EECS Student Project Fair Spotlights Innovation at McCormick
More than 40 teams of undergraduate and graduate students competed in the annual event
From technologies aiming to improve healthcare, architecture, consumer products, and more, innovation was on display at the Department of Electrical Engineering and Computer Science (EECS) Student Project Fair February 21.
More than 40 teams of undergraduate and graduate students competed in the annual event that awards more than $2,500 in prize money.
“What’s impressive [at the EECS fair] is the depth of the different scientific skills as well as the breadth of the collaboration across disciplines that brings these innovations to life,” said Goce Trajcevski, assistant chair and senior lecturer in the department.
Some of the fair’s projects included:
Software to save lives
Creating a streamlined, time-efficient process for radiologists and physicians, fourth year PhD student Bao Wang presented software that provides an automated pipeline to identifying a chronic stroke lesion.
Used proactively, the software can screen a healthy individual’s brain to detect abnormalities. Following a stroke, however, the same software can assess the patient’s response to therapy and predict recovery.
“The beauty of this [software] is that we’ve taken a process that used to take days and reduced it to minutes. That time can help save lives,” said Wang, whose work has been supervised by Aggelos Katsaggelos, AT&T Research Professor of Electrical Engineering and Computer Science.
Less language, more innovation
When it comes to programming robotic devices, student Tai Won Chung’s project – “General Firmware for CM-530 and ROS Wrapper” – swaps the microcontroller for the PC.
“This solves the problem of needing to write individual programs anytime you want the robot to act, as well as the problem of debugging,” Chung said.
The development could prove particularly useful as an innovation-promoting educational tool. Using Chung’s creation, for instance, beginning engineering students could focus less on the overwhelming details of programming language and more on game-changing robotic technologies.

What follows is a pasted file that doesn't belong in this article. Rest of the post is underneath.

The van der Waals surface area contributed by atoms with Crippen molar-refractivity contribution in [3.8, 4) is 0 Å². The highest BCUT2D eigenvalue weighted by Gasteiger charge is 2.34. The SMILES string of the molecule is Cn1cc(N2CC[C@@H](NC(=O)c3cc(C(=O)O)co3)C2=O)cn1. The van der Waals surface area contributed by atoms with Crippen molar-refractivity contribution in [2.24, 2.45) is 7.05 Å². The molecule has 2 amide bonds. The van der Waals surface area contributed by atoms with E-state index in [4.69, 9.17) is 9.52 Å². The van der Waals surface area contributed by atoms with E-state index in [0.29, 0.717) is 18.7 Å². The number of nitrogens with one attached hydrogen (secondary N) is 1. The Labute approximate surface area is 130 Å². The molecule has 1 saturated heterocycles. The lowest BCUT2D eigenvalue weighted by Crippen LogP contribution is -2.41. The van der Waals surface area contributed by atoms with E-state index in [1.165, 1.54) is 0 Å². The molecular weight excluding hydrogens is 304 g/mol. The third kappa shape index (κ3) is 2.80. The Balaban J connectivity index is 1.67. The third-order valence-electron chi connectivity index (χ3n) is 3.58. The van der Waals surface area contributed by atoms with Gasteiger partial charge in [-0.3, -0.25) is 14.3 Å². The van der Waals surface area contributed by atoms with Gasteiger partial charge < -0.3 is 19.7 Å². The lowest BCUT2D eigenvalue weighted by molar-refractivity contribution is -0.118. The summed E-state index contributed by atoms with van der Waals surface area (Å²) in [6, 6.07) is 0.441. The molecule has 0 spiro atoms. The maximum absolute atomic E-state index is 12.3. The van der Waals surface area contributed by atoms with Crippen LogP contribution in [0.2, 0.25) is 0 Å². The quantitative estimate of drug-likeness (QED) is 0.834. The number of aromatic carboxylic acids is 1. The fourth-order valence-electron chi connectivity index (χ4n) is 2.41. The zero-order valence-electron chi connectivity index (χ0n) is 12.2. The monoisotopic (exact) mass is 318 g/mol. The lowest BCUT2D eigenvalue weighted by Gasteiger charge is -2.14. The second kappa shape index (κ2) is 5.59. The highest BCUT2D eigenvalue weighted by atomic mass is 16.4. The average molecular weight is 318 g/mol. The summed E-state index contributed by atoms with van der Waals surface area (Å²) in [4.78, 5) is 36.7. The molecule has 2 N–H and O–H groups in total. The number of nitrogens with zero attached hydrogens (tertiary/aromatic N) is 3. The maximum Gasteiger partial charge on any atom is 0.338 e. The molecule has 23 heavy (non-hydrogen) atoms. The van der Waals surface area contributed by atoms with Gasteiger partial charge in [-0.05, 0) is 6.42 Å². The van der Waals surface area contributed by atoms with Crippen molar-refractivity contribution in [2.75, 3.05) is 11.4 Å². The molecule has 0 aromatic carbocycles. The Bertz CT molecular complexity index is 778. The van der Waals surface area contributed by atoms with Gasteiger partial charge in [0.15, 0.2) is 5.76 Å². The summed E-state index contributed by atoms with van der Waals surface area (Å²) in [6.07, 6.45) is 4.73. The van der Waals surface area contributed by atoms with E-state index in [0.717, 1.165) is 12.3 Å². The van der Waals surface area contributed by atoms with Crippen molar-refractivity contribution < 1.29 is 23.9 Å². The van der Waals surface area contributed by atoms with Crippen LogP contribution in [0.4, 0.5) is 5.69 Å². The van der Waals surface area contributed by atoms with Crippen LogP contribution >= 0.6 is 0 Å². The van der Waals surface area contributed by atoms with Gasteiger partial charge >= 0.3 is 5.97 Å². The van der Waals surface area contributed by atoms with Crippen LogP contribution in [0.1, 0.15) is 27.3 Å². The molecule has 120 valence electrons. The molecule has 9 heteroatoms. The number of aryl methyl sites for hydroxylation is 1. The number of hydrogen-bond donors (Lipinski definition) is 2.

High-speed motion and high resolution
Addressing the hardware limitations that prevent high-resolution cameras from recording high-speed motion, PhD student Nathan Matsuda introduced a portable coded-aperture video camera that, using existing camera sensors, allows users to recover motion from a single exposure.
Matsuda, the project’s co-author, says the camera offers potential to anyone who needs to capture high-resolution images at a high speed.
“From engineers working on automobile crash tests to biologists trying to understand nature, this will provide access to information that wasn’t available before,” Matsuda said.
The finger as video game controller
Using a depth camera to detect the position and gesture of the human hand, students Yin Xia and Jianhui Wang set up an interactive display demonstrating how gamers could use their own fingers to control a 3D video game gun. The method works in real-time, and its accuracy satisfies the requirements of gesture games.
“This is the newest way to interact with the computer, and this technology can also be generalized to other scenarios, such as robotics and graphics,” Xia said.
Moving forward, Xia and his colleagues hope to advance their work by using consecutive frames to enhance the gaming experience and the 3D scene.